February 1, 2009 – March 1, 2009
Location: Special Collections Hallway Cases
Sponsor: Rare Book, Manuscript, and Special Collections Library
The election campaign and presidency of Abraham Lincoln took place at a time when new publicity methods promoted his image to more of the population than any prior administration was able to do. Partly it was the tenor of the times, the collision of forces that brought on the Civil War and focused on Lincoln as the symbol of union and the scourge of the South. But another major factor in bringing the Lincoln image to the forefront was the evolution of mass communications and what has been termed “illustration mania.” Quoting Gary L. Bunker in From Rail-Splitter to Icon, Lincoln’s Image in Illustrated Periodicals, 1860-1865 (Kent State University Press, 2001, p. 1.),
“In America, innovation in popular art, photography, and journalism coincided with the eruption of unparalleled social and political fermentation that thrust Lincoln’s image into magazines, mass-produced separately published prints, cartes de visite, song sheet covers, campaign papers, patriotic envelopes, broadsides, books and pamphlets, and newspapers. The products of developing technology, expanding media outlets, a growing cultural appetite for illustration, and the existence of skilled artists, engravers, and photographers felicitously converged with the Lincoln presidency.”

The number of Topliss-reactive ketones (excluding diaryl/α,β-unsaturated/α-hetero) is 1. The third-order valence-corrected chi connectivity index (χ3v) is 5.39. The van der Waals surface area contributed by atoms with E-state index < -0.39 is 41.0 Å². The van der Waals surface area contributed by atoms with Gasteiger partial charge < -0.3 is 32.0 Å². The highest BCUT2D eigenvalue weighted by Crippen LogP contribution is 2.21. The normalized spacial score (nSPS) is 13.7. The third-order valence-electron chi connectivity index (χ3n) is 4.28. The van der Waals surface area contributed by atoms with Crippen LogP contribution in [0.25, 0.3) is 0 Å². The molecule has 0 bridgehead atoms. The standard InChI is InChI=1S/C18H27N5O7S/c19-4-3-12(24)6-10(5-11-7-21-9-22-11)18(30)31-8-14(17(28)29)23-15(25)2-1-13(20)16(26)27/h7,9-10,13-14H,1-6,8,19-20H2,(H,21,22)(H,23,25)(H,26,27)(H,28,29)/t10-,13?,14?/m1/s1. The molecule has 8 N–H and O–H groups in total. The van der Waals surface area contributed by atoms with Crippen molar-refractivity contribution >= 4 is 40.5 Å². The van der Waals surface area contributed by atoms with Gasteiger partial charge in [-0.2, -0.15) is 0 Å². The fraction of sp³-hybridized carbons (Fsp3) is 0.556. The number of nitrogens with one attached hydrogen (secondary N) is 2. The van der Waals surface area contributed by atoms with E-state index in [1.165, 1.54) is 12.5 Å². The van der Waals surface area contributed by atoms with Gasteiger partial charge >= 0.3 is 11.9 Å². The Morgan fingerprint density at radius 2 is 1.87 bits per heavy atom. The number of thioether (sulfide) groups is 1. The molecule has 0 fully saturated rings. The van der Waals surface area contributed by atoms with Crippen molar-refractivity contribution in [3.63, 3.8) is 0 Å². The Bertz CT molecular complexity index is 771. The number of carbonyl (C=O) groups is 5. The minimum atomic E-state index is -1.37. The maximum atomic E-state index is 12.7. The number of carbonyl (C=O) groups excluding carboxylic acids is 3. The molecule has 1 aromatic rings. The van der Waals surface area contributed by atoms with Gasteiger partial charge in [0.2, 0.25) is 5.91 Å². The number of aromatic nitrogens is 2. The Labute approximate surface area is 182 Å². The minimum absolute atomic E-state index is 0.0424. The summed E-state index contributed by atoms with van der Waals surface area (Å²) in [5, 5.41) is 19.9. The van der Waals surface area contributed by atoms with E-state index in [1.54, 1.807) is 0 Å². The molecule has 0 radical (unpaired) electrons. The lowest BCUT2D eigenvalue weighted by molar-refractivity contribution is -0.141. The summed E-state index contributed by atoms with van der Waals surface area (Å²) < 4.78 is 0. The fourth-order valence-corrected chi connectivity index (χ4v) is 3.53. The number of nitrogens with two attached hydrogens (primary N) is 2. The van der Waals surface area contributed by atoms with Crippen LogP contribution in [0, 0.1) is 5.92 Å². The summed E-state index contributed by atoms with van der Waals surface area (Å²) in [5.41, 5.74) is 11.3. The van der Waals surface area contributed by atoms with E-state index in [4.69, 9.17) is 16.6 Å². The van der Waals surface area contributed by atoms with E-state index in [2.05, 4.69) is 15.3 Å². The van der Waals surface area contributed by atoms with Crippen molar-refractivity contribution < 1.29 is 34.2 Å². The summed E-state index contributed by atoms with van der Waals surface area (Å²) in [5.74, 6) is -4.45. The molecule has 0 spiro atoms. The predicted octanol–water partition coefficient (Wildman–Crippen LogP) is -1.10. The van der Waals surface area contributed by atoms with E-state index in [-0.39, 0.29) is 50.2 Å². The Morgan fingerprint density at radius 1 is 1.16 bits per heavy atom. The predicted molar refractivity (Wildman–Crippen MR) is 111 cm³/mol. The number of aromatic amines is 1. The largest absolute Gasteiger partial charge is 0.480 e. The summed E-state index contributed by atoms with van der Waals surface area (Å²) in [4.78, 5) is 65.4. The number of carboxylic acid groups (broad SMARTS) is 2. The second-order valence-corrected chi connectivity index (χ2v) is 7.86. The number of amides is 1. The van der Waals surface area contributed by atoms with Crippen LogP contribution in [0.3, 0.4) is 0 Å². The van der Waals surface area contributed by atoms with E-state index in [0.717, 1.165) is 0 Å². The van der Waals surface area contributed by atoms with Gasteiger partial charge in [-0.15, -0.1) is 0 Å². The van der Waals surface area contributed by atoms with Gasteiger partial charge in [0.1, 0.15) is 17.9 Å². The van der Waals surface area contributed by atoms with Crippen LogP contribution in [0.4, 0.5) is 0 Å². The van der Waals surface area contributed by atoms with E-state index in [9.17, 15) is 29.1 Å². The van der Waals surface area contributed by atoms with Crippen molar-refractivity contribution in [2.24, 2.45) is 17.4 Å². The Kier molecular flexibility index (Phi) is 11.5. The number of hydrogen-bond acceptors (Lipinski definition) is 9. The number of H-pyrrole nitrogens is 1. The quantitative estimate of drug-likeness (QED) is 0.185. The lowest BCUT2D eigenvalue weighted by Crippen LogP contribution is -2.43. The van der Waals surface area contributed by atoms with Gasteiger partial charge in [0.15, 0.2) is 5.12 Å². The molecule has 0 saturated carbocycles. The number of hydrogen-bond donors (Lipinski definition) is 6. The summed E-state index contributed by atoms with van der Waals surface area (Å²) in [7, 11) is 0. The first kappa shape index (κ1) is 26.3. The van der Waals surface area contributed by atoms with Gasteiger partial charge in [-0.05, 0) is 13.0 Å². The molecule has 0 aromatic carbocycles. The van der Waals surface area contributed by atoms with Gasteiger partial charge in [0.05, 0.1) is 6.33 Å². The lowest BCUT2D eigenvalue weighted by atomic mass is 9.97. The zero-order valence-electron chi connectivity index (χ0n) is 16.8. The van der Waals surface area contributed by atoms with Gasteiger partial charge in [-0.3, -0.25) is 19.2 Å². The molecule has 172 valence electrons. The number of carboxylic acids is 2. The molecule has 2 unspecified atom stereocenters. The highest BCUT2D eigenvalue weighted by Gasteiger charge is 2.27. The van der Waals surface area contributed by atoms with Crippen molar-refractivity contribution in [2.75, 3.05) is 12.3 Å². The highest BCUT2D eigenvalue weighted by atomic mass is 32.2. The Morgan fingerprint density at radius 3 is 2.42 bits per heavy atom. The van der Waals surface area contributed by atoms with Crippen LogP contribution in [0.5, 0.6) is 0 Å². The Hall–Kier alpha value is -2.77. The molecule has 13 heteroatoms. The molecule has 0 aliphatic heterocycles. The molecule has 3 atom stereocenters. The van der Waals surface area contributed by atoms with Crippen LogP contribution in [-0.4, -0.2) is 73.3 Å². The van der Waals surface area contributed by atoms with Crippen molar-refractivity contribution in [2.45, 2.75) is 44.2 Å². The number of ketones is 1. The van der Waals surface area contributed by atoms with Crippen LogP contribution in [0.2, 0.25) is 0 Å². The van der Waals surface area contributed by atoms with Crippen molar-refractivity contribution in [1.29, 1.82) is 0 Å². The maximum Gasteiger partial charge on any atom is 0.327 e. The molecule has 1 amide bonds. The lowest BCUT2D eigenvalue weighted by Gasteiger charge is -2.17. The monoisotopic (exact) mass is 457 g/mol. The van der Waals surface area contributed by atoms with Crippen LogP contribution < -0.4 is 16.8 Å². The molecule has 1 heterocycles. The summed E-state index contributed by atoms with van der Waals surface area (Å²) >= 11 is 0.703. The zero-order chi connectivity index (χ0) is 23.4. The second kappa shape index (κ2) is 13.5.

This exhibit by the Duke University Rare Book, Manuscript, and Special Collections Library shows how these media threw the spotlight on Abraham Lincoln and helped form public opinion about his campaigns and major events in his presidency. Campaign and presidential portraits, caricatures from Southern sympathizers, images of the great emancipator, and Lincoln as martyr and American icon all have a part in this exhibit.